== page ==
DINING: Colorful Indian buffet keeps Carmelites content

August 18, 2012

First, a point of clarification: Amberen is a supplement for menopause symptoms. Amber Indian, on the other hand, is a restaurant whose buffet causes symptoms of afternoon lethargy.

ae-amber-indian02-15col.jpg Garlic Chicken, Peas Pulao, Tandoori Chicken, and Vegetable Masala make a good first-round buffet plate. (IBJ Photo/ Perry Reichanadter)

Amber Indian (12510 N. Meridian St., Carmel, 580-0828) is not unique in that respect, of course. Most Indian buffets have the same energy-sapping effect. I’ve yet to find one that I didn’t leave with the knowledge that dinner—even a late dinner—really wouldn’t be necessary.

A big plus here is that the nan—the crack cocaine of the bread family—is served hot at your table with a choice of plain or garlic seasoning. The first bite convinces that this will be a lunchtime well spent. Beyond the bread, the buffet ($8.99 on weekdays, $9.99 on weekends) contains everything you’ll find at most of Amber Indian’s kin. The plates are warm, the serving attitude serious, and the food choices substantial, including many vegetarian options.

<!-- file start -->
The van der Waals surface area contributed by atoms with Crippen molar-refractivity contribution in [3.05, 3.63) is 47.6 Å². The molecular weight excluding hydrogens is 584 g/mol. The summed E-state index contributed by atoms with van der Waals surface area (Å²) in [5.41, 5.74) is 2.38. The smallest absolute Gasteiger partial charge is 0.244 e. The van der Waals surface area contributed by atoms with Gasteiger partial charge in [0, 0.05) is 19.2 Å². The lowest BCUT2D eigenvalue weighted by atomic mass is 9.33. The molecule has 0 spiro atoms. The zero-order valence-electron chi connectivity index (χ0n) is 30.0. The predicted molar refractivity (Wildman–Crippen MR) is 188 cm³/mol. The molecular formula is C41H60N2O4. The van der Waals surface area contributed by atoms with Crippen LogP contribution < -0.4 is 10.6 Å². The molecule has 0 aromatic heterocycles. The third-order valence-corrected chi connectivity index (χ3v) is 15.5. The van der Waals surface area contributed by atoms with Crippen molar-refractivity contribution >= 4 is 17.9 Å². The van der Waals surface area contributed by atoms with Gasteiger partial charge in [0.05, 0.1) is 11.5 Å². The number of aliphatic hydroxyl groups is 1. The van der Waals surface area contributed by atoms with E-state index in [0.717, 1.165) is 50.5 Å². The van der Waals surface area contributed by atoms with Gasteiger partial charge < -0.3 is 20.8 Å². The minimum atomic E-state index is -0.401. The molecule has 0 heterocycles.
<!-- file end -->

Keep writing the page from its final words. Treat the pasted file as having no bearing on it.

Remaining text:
The buffet signage—sometimes detailed and useful, sometimes minimal and unhelpful (and sometimes misspelled)—indicated that the Lamb Curry had bones. I appreciated the warning, but it might have added that they would render the dish more trouble than it’s worth. Ah, well, that just means more room on the plate for Aloo Tikki—mini potato cutlets that are the more imaginative cousin of Tater Tots. Other highlights include Chana Masala with chickpeas, steamed tomato, onion, ginger and spices; Chili Chicken with onion and peppers and a serious-but-not-debilitating kick; and Chicken Vandaloo in a creamy tomato-based sauce.

Worth the drive away from your favorite Indian spot? Debatable. Satisfying when you are otherwise in the neighborhood? Absolutely.

FYI: Amber Indian is scheduled to open another location this week in the former Taj of India location on East 82nd Street.•

—Lou Harry


Second in a month-long series of reviews of colorful restaurants.


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